Help! Will This Be Okay?

Decorating By amywood20 Updated 26 Jan 2013 , 5:23pm by andertoncakes

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amywood20 Posted 25 Jan 2013 , 3:44pm
post #1 of 19

I have a fondant covered cake with the dreaded icing ring around the middle showing some. I did all of the things everyone says to do, using a dam, letting it settle overnight with something on top of it, etc. Dam must not have been stiff enough. Anyway, what's done it done and I cannot start over as there is not enough time. The worst part of the ring has become the back of the cake (it's for a baby shower-paid job). I have the cake in the refrigerator (I put all cakes in there, even fondant covered ones with no problem). I am hoping the fondant will set up and hold it all in. I kept the cake in the fridge last night, as at that point it was just covered in fondant without the border and decor. I wanted to see what it would look like in the morning since it wasn't too bad yesterday (or I would have started over). This morning I decorated it. Seems like as it warmed up a bit inside my house, that the ring was more noticeable. Maybe not and maybe I am just freaking out. Of course I do what most of you do and keep staring and poking at it. LOL. Anyway, it's back in the fridge until delivery first thing in the morning. Question is, and again I cannot yank off the fondant and start over and thought I did all of the right things I have learned from everyone here, will it stay as is as long as it remains cold? If so, I am great with that, since it's not too bad. I just worry about what that darn icing might do and don't want to wake up with a disaster waiting for me in the fridge since at that point, I don't know what I would do since it is being delivered then. Thank you in advance for your response! Stressing out!!!

18 replies
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ddaigle Posted 25 Jan 2013 , 3:50pm
post #2 of 19

After I crumbcoat..I completely ice my cake under if it is going to be a butter cream cake..then put back in frig over night. I never have buldges or rings.   I think icing it completely helps.   That's the way I do it.   

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amywood20 Posted 25 Jan 2013 , 3:58pm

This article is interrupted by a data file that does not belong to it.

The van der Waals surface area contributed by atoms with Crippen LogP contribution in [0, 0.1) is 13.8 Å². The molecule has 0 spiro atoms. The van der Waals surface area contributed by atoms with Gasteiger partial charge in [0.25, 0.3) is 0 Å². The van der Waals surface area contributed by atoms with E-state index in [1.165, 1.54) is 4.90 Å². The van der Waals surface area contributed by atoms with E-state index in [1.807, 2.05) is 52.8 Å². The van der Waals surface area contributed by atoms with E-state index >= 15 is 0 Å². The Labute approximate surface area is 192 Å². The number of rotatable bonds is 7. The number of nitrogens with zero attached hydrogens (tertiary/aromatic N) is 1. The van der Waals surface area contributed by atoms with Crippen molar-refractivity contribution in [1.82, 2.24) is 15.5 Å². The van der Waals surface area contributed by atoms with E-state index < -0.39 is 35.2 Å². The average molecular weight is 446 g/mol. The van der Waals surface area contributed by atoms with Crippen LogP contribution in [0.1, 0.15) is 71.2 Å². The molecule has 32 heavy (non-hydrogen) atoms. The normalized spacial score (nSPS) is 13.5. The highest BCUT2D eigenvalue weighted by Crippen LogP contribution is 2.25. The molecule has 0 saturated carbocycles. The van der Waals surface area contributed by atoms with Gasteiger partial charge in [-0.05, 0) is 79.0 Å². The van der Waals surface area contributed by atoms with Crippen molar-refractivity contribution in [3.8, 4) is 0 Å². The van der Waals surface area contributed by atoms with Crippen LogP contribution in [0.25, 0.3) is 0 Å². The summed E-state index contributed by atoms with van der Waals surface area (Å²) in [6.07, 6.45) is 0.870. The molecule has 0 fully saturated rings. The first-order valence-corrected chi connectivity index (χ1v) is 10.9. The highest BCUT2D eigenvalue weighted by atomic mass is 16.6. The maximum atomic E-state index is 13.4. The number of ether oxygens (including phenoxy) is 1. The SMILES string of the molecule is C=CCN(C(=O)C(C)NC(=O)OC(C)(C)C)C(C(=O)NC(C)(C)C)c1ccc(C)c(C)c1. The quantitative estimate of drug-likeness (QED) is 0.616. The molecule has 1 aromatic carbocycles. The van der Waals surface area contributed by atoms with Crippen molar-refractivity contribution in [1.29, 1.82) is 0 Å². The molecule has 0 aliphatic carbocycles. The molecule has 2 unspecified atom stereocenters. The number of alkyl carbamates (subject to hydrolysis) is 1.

post #3 of 19

I'll have to try that next time. For now though, I am just trying to figure out what I might be waking up to in the morning and hoping someone else has had the same thing happen and maybe could tell me if the fondant held. :0)  It held over night last night, but since it was out at room temp for awhile today, it seems it was softening up and that worries me. Like I said, back in the fridge. 

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-K8memphis Posted 25 Jan 2013 , 4:47pm
post #4 of 19

should be fine


and just a side note--the stiffness of the filling is a non-issue to successfully built cakes


just curious--did your cakes bake level or did you cut any off at all??

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amywood20 Posted 25 Jan 2013 , 5:16pm
post #5 of 19

I leveled the top and even cut all of the sides to ensure it was straight up and down. So you think it will be ok? My fingers are crossed!

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-K8memphis Posted 25 Jan 2013 , 5:19pm
post #6 of 19

i hope so--should be


i never get that and because you did all you did you shouldn't have either


do you think the icing was put on thicker around the edges and thinner in the middle maybe???


kind of a no where to run to baby no where to hide? (like the song ;)

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amywood20 Posted 25 Jan 2013 , 5:50pm
post #7 of 19

This is the cake. Notice the right hand side on the bottom tier. I know it looks like an air bubble but it's not. That's where the icing is in the middle. Other spots like that on the back of the cake. Same with the top tier. This is the design the customer wanted, otherwise I would cover it even more with buttons to mask it. LOL. 




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AnnieCahill Posted 25 Jan 2013 , 6:00pm
post #8 of 19

Cute cake!


Keeping it in the fridge will delay the bulge from rearing its ugly head, but the longer it sits out at room temperature, it's gonna do what it's gonna do.


Even more important than a stiff dam is WHERE you pipe it.  You definitely don't want to pipe it right on the edge.  I pipe the dam about 1/4 to 1/2 inch inside the cake.  Also, make sure you don't overfill.  Get down at eye level and make sure your filling doesn't hump over the dam.  When the other layer goes on, it has no choice but to expand outward.  I never weight my cakes/let them settle and I don't have the bulging issue.

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-K8memphis Posted 25 Jan 2013 , 6:07pm
post #9 of 19

could you do a few of the yellow dot trios just randomly around here and there


plus a couple of the yellow x's (the stitched button centers)


or do them all in white!!!! just a few will do it--trick the eye


so it's going to be devoured quickly after delivery/pick up???